Tortoise Strolls

Archive for March 2011

421 E. 61 St. “Mount Vernon Hotel Museum & Garden”

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Up a few steps away from the sidewalk, one of New York’s little jewels lies hidden. It is one of the oldest buildings in the city having been built in 1799 as a carriage house  for Col. William Stephan Smith and his wife Abigail Adams Smith, the daughter of President John Adams. The name Mount Vernon was chosen to commemorate President George Washington’s residence in Virginia also known as Mount Vernon. Just as George Washington’s home overlooked the Potomac River, its New York City counterpart had easy access to the East River. In fact its location was once a country retreat when most of the city’s inhabitants lived below 14th Street and normally did not venture so far uptown unless they were searching for rest and relaxation. Between 1826-1833 this Hotel operated as the Mount Vernon Hotel where visitors would come to enjoy such fascinating past times as swimming in the East River.

After a short span as a hotel, this carriage house was purchased and used as a private residence until 1905 when the Standard Gas Light Company (present day Con Edison) purchased it. After spending a few odd years as an antiques shop, it was purchased by the Colonial Dames of America who undertook a serious renovation. As the New York World’s Fair came to town in 1939 , this carriage house was renamed and opened as a museum called “The Abigail Smith Adams House“.  It became a Historic Landmark in 1967 and in the year 2000 it was renamed “The Mount Vernon House Museum & Garden“.  In a city built around skyscrapers this low-rise structure has a fantastic view. The 59th St. Bridge, recently renamed the “Ed Koch Queensboro Bridge” fills the panorama just across the street.


Written by agnesbstanton

March 30, 2011 at 1:26 pm

11 E. 73rd St. The Pulitzer Mansion

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Joseph Pulitzer was a self-made man who was originally born in Hungary but came to the US as a teenager. He became a famous publisher who owned the New York World as well as the St. Louis Dispatcher. Pulitzer owned a townhouse on 10 E. 55th St. that unfortunately burned down, so he purchased a large plot of land on E. 73rd St. just off of 5th Ave. What he wanted to build was a grand home without too many frills. He hired the architectural firm McKim, Mead & White, and in 1903 had his completed, specially soundproofed villa, ready for occupancy. Pulitzer was almost blind at the time and therefore, in compensation, had a very acute sense of sound. He wanted his home completely silent, but as we all know, that is a difficult feat to accomplish in any metropolitan city. What Stanford White, who specifically worked on this project, did was make Pulitzer a very insulated bedroom towards the back garden on the west side of the townhouse. Along with a squash court and even a swimming pool in the basement, Pulitzer’s mansion was a feat onto itself.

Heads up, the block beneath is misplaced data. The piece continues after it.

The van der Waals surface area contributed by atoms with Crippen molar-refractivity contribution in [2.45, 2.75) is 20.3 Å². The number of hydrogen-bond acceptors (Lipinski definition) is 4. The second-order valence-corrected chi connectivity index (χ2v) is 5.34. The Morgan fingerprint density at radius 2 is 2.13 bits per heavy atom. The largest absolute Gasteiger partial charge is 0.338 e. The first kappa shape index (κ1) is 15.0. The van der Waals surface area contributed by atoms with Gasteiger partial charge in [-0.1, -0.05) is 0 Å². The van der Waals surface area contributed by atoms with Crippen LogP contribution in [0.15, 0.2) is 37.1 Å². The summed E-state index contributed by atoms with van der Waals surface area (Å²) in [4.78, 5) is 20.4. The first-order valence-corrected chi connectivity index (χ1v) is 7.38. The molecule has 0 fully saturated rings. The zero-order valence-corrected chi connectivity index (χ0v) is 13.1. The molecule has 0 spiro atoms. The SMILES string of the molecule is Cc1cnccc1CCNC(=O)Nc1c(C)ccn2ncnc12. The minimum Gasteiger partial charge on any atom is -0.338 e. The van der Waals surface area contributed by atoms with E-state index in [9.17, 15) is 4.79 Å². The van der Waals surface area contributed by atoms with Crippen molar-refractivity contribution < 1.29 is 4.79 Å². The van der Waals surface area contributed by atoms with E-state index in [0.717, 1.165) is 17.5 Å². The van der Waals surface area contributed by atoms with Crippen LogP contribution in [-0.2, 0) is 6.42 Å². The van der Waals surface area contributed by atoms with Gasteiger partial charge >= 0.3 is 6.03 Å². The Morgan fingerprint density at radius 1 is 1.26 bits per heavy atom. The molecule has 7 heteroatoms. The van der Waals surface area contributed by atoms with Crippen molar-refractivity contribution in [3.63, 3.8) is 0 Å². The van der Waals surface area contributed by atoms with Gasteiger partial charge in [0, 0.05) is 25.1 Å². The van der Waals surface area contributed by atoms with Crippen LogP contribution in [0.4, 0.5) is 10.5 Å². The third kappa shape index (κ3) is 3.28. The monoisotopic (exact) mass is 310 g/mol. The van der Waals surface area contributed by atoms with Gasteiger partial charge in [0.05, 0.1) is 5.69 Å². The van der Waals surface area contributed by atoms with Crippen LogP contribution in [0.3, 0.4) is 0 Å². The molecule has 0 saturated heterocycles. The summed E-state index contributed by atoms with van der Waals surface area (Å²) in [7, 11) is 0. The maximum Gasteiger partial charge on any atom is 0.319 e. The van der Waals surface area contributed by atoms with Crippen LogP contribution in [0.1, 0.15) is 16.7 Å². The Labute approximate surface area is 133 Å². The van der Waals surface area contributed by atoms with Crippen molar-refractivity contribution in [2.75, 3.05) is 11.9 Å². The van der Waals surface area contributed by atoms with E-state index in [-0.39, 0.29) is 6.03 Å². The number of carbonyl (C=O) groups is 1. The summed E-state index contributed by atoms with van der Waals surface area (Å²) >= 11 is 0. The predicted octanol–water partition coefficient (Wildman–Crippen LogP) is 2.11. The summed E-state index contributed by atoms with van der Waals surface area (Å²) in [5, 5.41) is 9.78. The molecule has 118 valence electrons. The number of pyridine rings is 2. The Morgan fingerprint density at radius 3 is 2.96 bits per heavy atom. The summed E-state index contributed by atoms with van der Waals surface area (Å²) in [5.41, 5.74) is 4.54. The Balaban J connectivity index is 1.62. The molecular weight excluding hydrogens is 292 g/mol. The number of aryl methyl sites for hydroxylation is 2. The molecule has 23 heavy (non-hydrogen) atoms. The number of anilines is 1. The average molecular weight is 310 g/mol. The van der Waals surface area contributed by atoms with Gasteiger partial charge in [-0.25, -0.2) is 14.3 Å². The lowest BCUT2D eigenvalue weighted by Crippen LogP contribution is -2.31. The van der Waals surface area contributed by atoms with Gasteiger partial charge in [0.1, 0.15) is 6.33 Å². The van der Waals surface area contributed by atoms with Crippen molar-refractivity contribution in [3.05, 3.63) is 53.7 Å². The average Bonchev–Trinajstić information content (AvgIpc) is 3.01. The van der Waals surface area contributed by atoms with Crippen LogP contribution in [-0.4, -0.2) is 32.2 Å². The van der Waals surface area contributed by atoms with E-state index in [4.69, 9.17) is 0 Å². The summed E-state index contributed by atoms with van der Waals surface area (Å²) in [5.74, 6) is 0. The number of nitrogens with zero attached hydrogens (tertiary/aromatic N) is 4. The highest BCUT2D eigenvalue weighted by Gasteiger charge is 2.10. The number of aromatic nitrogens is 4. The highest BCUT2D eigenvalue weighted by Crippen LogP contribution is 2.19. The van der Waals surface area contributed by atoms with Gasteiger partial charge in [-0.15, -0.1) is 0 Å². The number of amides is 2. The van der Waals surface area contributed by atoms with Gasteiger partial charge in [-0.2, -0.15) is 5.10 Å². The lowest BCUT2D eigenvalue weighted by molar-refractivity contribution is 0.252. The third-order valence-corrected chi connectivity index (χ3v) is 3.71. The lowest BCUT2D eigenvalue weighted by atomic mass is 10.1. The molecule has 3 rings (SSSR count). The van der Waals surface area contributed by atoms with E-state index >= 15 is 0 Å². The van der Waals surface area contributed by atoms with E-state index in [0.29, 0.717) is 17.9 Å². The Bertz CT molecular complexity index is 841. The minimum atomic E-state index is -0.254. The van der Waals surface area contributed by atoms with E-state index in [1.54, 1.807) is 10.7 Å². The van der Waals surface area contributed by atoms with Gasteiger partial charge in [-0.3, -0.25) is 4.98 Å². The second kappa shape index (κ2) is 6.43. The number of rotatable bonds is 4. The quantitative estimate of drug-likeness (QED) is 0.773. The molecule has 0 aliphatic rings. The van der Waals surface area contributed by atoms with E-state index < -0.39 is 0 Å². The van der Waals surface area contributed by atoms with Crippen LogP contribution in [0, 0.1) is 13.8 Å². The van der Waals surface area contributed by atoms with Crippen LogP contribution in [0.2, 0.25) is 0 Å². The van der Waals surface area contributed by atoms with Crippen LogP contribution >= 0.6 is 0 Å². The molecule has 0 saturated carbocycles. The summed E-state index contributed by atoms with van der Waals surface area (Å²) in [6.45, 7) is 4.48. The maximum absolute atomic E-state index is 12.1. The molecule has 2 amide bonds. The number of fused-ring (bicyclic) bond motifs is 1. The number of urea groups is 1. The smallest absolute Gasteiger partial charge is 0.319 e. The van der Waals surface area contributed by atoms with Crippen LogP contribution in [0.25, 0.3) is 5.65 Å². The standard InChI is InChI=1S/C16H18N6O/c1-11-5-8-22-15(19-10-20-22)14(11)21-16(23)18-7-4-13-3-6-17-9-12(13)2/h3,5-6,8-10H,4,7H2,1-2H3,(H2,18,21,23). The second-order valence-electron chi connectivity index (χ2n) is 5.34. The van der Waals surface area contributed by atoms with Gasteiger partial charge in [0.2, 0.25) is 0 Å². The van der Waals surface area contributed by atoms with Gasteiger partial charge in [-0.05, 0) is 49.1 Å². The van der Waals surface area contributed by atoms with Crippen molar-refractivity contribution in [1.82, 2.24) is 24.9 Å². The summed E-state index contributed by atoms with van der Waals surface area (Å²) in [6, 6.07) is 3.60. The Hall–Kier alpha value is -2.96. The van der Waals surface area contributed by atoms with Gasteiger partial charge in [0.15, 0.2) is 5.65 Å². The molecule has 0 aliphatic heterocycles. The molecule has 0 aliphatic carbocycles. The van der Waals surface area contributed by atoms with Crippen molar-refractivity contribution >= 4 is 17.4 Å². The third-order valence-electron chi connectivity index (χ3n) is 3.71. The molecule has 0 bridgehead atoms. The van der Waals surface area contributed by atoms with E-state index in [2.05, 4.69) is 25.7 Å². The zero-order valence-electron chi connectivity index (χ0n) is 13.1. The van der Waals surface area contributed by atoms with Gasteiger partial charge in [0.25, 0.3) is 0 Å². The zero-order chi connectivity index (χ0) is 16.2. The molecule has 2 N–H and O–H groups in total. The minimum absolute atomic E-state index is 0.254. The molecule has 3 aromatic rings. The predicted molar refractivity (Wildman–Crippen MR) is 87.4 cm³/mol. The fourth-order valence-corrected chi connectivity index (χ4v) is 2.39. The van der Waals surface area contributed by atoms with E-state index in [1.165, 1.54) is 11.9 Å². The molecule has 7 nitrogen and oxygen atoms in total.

Pulitzer only spent a few years in this home before he died in 1911, after which the townhouse sat vacant for a relatively long time before the developer Henry Mandel started the conversion of this mansion into a 17 unit apartment building in the 1930’s. He hired the architect James E. Casale to do the conversions while trying to keep many original details such as the ceiling height in tact. Mandel’s plan ended up being carried out by the Pulitzer heirs as Mandel’s lease on the property fell through. Once the conversion was finished, the Astor Family Estate bought the townhouse in 1937 as an investment property. The trustees sold it in 1952 at which point it was converted into a co-op and has stayed this way ever since. The conversion allowed for Pulitzer’s “silent” bedroom to be given a private entrance through the garden which utilizes a grand entry gate.

Stanford White was inspired by Venetian architecture when he designed the Pulitzer Mansion specifically Palazzo Pesaro from 1682 as well as Palazzo Rezzonico from 1667.

Palazzo Pesaro, Venice, Italy.

Palazzo Pesaro, Venice, Italy. Venice; Pesaro Palace. Brooklyn Museum Archives, Goodyear Archival Collection (S03_06_01_027 image 3323).

The actress Sylvia Sidney once lived in the Pulitzer Mansion as well as the writer Emily Kimbrough who along with Cornelia Otis Skinner, wrote “Our hearts were young and gay”. Even though co-oped these days, this townhouse is a lasting memorial to the great newspaper man who also gave us Columbia University’s School of Journalism.

Written by agnesbstanton

March 19, 2011 at 10:05 am